As if landing a three-year contract with Serie A supernovas Roma wasn’t enough, forging an alliance with the legendary Francesco Totti in the process smacks of outrageous good fortune.
This is the new normal for transplanted Sydney-raised 16-year-old Cristian Volpato, after trading the tranquil harbourside suburb of Hunters Hill for the endless possibilities of the Eternal City.
And all that after being released last October by Western Sydney Wanderers, apparently deemed not good enough for the A-League.
A budding No.10 in the Totti mould, the youngster is now rubbing shoulders with the likes of Alessandro Del Piero, Fabio Cannavaro and Filippo Inzaghi - courtesy of becoming the first client of La Magica maestro Totti in his new life as a player agent.
On top of all this, the Italian Football Federation have expressed interest in bringing dual nationality Volpato into their national junior setup and pinch him from under Australia’s noses.
Currently back home, due to the coronavirus outbreak, Volpato - who turns 17 in November - will return to training with Roma’s second team in the Primavera competition, after impressing early in the New Year following his January signing.
A bit overwhelming? Not for the self-assured Volpato, who is seemingly taking it all his stride.
“It’s always been my aim to play in Italy - and it’s an incredible environment at Roma. It’s the best,” Volpato said.
“There are world class players everywhere, quality from all over the world.”
The move to Roma came after a trial - he scored a hat-trick in one game inside 15 minutes after coming off the bench. The offer was on the table within days.
Totti spotted the rookie and was intrigued, a meeting was set up and the second highest scorer in the history of the Scudetto became his mentor.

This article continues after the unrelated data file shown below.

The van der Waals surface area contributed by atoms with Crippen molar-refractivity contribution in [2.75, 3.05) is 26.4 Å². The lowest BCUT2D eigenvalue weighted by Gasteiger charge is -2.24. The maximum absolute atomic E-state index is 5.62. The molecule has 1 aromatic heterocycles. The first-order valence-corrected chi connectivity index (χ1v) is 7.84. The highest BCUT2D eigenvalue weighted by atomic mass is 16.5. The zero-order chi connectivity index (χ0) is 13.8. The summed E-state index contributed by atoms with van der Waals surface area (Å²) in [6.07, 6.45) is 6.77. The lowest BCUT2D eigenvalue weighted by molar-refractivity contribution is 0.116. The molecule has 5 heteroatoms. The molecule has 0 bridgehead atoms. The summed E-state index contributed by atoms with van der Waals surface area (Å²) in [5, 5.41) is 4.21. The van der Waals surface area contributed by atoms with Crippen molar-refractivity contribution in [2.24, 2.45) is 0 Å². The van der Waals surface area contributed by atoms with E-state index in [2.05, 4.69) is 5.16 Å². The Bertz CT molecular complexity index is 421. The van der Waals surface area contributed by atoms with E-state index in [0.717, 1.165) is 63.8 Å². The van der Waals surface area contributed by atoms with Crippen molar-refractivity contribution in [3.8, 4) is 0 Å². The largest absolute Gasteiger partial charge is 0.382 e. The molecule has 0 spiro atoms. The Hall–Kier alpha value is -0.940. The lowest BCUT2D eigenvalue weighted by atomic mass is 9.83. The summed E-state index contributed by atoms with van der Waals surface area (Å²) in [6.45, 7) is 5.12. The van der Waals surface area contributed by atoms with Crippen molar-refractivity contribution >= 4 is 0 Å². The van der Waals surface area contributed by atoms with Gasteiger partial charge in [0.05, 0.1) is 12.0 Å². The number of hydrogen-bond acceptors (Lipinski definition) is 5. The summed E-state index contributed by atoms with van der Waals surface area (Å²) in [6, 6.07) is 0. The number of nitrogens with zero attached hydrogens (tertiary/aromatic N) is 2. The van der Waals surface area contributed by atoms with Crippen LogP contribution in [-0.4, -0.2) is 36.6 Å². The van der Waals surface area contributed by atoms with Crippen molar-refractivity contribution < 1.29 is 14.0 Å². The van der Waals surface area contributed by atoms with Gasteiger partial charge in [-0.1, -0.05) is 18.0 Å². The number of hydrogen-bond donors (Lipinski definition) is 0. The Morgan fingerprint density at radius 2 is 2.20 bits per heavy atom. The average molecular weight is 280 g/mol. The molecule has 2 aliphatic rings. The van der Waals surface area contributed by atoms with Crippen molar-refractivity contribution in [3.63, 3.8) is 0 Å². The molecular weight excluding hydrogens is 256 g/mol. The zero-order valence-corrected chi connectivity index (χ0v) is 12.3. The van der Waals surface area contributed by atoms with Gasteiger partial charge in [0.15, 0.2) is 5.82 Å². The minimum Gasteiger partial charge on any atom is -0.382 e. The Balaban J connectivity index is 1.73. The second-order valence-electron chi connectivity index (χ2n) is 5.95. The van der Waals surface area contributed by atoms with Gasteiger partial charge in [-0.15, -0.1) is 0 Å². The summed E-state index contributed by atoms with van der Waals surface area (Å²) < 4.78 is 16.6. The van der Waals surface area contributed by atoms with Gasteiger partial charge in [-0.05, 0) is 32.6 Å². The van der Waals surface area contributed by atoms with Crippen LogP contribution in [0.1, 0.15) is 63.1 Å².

“He’s looking after me now - and with his name you can go anywhere because people know him so well,” Volpato said.
“He just said he saw me and liked the way I play. I’m a No.10 like him and he told me there was something different about me.
“I’m just happy to have him there in my corner but when I get back, I need to just keep working hard and developing and hopefully make an impression.
“It doesn’t matter how famous your agent is, it’s what you do on the pitch that matters.”
Addressing the prospect of possibly representing the Azzurri is a tantalising one for Volpato, who has never been involved with the Australian setup.
“Yes, there has been a bit of interest there but we’ll have to see what happens,” he said.
“Of course it would be a big compliment but I’m not thinking about those type of things too much at the moment - my main priority is to build something at club level and see where that might lead to.”
Volpato previously trialled at AC Milan, Verona and Atalanta and there was interest from Bologna.
His arrival in Rome has coincided with a growth spurt, which has seen him shoot up 30cm in the last two years, along with adding extra bulk to augment his finesse.
He is grateful to an Italian star of yesteryear - former Milan, Lazio and Verona midfielder - Andrea Icardi for helping him tap into his potential.
Icardi, who ran the AC Milan Sydney coaching academy with Anton Tagliaferro before his recent return home, spotted Volpato as a five-year-old and took him under his wing for over six years.
“He’s creative and talented, mainly on his left side and while he was a small player developing, he’s shot up now and I think he can go a long way in the game,” Icardi said.
“I think Totti sees a bit of himself in him - somebody who can do do something different and score and set up goals.
“Cristian has a good vision, he’s physically strong now as well and he’s been on a good path.
“You have to be lucky and be at a club at the right time and have the right coach who will give you opportunities to play.”
Both Volpato and Icardi were surprised that the Wanderers weren’t keen to tie him down.
“It was probably a bit of a shock,” Volpato said.
“But I always dreamed of playing in Italy and I’m here now. That’s what matters.”
Icardi, 56, believes clubs in Australia doesn’t always “recognise talent”.
“Sometimes they don’t see it - that’s why so many boys move to Europe at a young age,” he said.
“Sometimes it’s best not to try and limit players. When you have quality youngsters you can just let them express themselves.”